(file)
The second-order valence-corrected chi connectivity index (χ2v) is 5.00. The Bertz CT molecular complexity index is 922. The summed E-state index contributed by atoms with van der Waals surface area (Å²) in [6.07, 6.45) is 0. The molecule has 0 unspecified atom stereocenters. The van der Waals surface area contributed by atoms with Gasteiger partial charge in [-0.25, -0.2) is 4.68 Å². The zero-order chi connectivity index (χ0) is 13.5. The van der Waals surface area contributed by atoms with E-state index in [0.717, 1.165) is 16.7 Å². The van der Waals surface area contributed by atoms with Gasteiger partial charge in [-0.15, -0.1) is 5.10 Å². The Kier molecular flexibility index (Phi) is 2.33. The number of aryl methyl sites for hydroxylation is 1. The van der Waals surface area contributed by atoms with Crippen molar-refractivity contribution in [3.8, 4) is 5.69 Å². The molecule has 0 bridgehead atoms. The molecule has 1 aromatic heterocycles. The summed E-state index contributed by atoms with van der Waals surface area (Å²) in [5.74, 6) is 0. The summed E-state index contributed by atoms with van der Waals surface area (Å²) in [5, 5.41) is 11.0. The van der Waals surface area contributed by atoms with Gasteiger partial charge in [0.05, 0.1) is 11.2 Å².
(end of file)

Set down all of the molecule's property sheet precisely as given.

The second-order valence-corrected chi connectivity index (χ2v) is 5.00. The Bertz CT molecular complexity index is 922. The summed E-state index contributed by atoms with van der Waals surface area (Å²) in [6.07, 6.45) is 0. The molecule has 0 unspecified atom stereocenters. The van der Waals surface area contributed by atoms with Gasteiger partial charge in [-0.25, -0.2) is 4.68 Å². The zero-order chi connectivity index (χ0) is 13.5. The van der Waals surface area contributed by atoms with E-state index in [0.717, 1.165) is 16.7 Å². The van der Waals surface area contributed by atoms with Gasteiger partial charge in [-0.15, -0.1) is 5.10 Å². The Kier molecular flexibility index (Phi) is 2.33. The number of aryl methyl sites for hydroxylation is 1. The van der Waals surface area contributed by atoms with Crippen molar-refractivity contribution in [3.8, 4) is 5.69 Å². The molecule has 0 bridgehead atoms. The molecule has 1 aromatic heterocycles. The summed E-state index contributed by atoms with van der Waals surface area (Å²) in [5.74, 6) is 0. The summed E-state index contributed by atoms with van der Waals surface area (Å²) in [5, 5.41) is 11.0. The van der Waals surface area contributed by atoms with Gasteiger partial charge in [0.05, 0.1) is 11.2 Å².